Old farming books have hidden value

Farmhouse attics and cupboards are often stuffed with boxes and clutter no one ever looks at – yet antiquarian bookseller John Mattley knows these are often the hiding places of real gems when it comes to finding valuable old books about farming.

John is the UK’s only antiquarian book seller specializing in works covering all aspects of agriculture. And since he retired as one of the Milk Marketing Board’s main bull buyers, he has established a large clientele of regular collectors around the world who are passionate about books chronicling the history of our rural heritage.

At his home in Penrith, Cumbria, he now has over 3000 books including many rarities stacked on shelves alongside much more affordable but equally collectable volumes. But whether you are paying £20 or £2000 for an antiquarian book, it’s a fairly good bet that your investment will steadily increase in value as the years go by.

“That’s the great thing about old books. Most of them just keep on increasing in value so they are an excellent investment. And the fascinating thing about being involved in this business is that you never know what’s going to turn up next,” says John.

He recalls receiving a phone call from an elderly lady who had seen her neighbours taking boxes of books to burn on a bonfire they’d made in the garden.

“She asked them is she could have the book with the pictures of chickens in it, which they gladly gave her. When she phoned me I soon realised she had something very special. It was Wrights Poultry – a truly collectable item. Unfortunately many of the colour prints in copies of Wrights Poultry have been cut out to meet the demand for mounted poultry prints in the USA, so this was a real find.”

But John knows that even though many valuable books and livestock catalogues remain undiscovered, a lot continue to be burned because people don’t realise their value.

Although TV programmes have increased the public’s awareness, he knows from the items he finds that there are still thousands of rare volumes collecting dust in farmhouses around the country owned by people who have no idea how valuable they are.

Book fairs still turn up some rarities. When general book dealers come across any antiquarian books about farming they know John Mattley is the man to contact. And he always has collectors ready and waiting to buy certain books. Among the most sought after are copies of the Lake District Shepherd’s Guide. John was recently offered a copy of a first edition of this by a dealer who thought it would be too expensive for John to buy, but knowing its true value the cheque was written within minutes followed by a phone call to a keen collector. And the deal was done.

“He was so keen he wanted to come to the house and collect it that night,” recalls John whose website for his business – Phenotype Books – is eagerly monitored by collectors worldwide.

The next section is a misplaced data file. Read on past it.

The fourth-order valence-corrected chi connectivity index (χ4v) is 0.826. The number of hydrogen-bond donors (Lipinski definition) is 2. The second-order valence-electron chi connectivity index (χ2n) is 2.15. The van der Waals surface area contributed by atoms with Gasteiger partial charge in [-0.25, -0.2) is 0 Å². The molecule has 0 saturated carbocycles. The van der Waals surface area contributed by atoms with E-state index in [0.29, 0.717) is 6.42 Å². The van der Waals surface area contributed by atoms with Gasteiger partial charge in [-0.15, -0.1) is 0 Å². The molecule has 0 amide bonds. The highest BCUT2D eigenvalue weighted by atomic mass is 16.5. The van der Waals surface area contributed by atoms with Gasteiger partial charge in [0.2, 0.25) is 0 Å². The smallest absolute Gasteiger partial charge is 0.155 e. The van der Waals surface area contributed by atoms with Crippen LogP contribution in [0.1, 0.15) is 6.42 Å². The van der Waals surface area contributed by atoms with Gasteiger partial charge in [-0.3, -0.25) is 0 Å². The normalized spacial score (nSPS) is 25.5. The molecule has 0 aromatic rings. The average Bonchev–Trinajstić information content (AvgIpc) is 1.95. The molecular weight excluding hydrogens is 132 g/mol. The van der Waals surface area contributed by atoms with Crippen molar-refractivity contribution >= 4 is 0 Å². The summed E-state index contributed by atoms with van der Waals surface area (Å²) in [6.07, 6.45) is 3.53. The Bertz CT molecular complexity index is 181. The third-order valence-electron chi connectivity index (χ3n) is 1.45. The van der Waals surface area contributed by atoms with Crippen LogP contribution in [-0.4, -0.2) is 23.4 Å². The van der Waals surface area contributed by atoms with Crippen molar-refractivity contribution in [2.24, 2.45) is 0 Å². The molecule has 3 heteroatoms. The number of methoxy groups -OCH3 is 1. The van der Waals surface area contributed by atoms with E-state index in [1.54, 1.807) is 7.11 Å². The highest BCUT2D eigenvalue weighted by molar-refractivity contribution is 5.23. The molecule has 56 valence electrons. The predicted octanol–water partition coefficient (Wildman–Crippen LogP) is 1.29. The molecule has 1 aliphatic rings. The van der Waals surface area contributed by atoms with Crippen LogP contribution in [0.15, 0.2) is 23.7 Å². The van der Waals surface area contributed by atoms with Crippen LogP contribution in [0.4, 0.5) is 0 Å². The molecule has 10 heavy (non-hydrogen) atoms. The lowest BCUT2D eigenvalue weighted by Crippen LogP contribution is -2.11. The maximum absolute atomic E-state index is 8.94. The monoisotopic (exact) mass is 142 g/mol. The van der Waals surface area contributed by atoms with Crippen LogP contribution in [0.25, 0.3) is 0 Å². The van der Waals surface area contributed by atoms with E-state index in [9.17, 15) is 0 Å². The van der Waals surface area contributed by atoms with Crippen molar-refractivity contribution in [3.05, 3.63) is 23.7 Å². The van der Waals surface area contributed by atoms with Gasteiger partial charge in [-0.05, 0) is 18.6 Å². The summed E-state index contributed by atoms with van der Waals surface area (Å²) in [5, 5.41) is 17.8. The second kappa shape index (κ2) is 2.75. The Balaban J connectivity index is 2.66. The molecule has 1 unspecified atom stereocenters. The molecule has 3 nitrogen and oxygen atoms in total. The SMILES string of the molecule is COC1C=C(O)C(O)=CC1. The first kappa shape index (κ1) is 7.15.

Surrounded by so many wonderful books, he finds it hard to select a favourite but one that did pass though his hands many years ago will always be remembered.

“It’s a book by George Garrard and contains etchings of cattle breeds going back to the late 1700s. I paid £2500 for it and sold it for £4500 to a collector in Australia. At the same time I was also offered a book by Lowe published in 1840 covering all breeds of livestock but I couldn’t afford both.

“Lowe was the first to draw livestock as they looked in real life and not in the distorted way of showing them with small heads and large bodies that had been favoured in the 1700s.”

When the Australian buyer of the Garrard book died last year his entire collection was sold in London – and the book realised £7500. “That just proves what a good investment these books can be,” say John.

From time to time, John issues catalogues of books he has for sale – the most expensive in the forthcoming catalogue is £765. Within a few days of catalogues being issued most of the books will have been sold, such is the demand.

Anyone with an interest in farming history could spend hours perusing the shelves at Phenotype Books, but some of the most interesting are not always the most expensive. So which are currently among the most sought after?

“There was a set of histories published in the early 1900s covering breeds like the Hereford and Aberdeen Angus. The leather-bound volumes are very collectable. They do appear from time to time but they are always snapped up. The breed history of the Devon is very rare – I’ve only had two copies in over 20 years.”

Admitting that it’s becoming a lot more difficult to find a bargain than it used to be, John continues to discover books to gladden the heart of avid collectors.

“My advice to anyone is not to throw away any old books or burn them or send them to the tip. They may not all have a value, but among them could be some real treasures.”

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